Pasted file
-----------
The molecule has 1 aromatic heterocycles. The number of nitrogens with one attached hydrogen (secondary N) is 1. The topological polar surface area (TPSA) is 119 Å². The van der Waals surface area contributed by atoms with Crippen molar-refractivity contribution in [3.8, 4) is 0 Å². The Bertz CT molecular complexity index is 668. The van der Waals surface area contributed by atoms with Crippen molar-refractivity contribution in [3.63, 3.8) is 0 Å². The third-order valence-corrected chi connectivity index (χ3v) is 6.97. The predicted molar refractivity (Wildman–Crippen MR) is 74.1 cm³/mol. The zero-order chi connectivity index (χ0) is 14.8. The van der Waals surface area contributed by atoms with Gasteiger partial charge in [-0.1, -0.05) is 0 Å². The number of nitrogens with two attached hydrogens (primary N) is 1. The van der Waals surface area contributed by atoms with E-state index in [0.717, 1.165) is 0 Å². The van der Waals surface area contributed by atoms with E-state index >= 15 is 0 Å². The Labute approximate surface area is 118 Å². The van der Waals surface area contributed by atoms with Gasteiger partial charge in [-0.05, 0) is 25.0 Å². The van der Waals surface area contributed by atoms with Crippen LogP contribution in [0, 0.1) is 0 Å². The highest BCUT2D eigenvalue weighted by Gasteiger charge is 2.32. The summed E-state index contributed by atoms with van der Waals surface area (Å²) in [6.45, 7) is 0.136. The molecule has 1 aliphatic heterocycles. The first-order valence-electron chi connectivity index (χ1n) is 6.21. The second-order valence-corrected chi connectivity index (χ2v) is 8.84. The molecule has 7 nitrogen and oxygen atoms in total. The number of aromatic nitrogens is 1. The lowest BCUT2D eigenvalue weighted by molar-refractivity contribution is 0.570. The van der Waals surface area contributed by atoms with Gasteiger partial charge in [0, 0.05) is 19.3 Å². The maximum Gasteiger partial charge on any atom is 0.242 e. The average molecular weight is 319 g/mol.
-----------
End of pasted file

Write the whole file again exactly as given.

The molecule has 1 aromatic heterocycles. The number of nitrogens with one attached hydrogen (secondary N) is 1. The topological polar surface area (TPSA) is 119 Å². The van der Waals surface area contributed by atoms with Crippen molar-refractivity contribution in [3.8, 4) is 0 Å². The Bertz CT molecular complexity index is 668. The van der Waals surface area contributed by atoms with Crippen molar-refractivity contribution in [3.63, 3.8) is 0 Å². The third-order valence-corrected chi connectivity index (χ3v) is 6.97. The predicted molar refractivity (Wildman–Crippen MR) is 74.1 cm³/mol. The zero-order chi connectivity index (χ0) is 14.8. The van der Waals surface area contributed by atoms with Gasteiger partial charge in [-0.1, -0.05) is 0 Å². The number of nitrogens with two attached hydrogens (primary N) is 1. The van der Waals surface area contributed by atoms with E-state index in [0.717, 1.165) is 0 Å². The van der Waals surface area contributed by atoms with E-state index >= 15 is 0 Å². The Labute approximate surface area is 118 Å². The van der Waals surface area contributed by atoms with Gasteiger partial charge in [-0.05, 0) is 25.0 Å². The van der Waals surface area contributed by atoms with Crippen LogP contribution in [0, 0.1) is 0 Å². The highest BCUT2D eigenvalue weighted by Gasteiger charge is 2.32. The summed E-state index contributed by atoms with van der Waals surface area (Å²) in [6.45, 7) is 0.136. The molecule has 1 aliphatic heterocycles. The first-order valence-electron chi connectivity index (χ1n) is 6.21. The second-order valence-corrected chi connectivity index (χ2v) is 8.84. The molecule has 7 nitrogen and oxygen atoms in total. The number of aromatic nitrogens is 1. The lowest BCUT2D eigenvalue weighted by molar-refractivity contribution is 0.570. The van der Waals surface area contributed by atoms with Gasteiger partial charge in [0, 0.05) is 19.3 Å². The maximum Gasteiger partial charge on any atom is 0.242 e. The average molecular weight is 319 g/mol.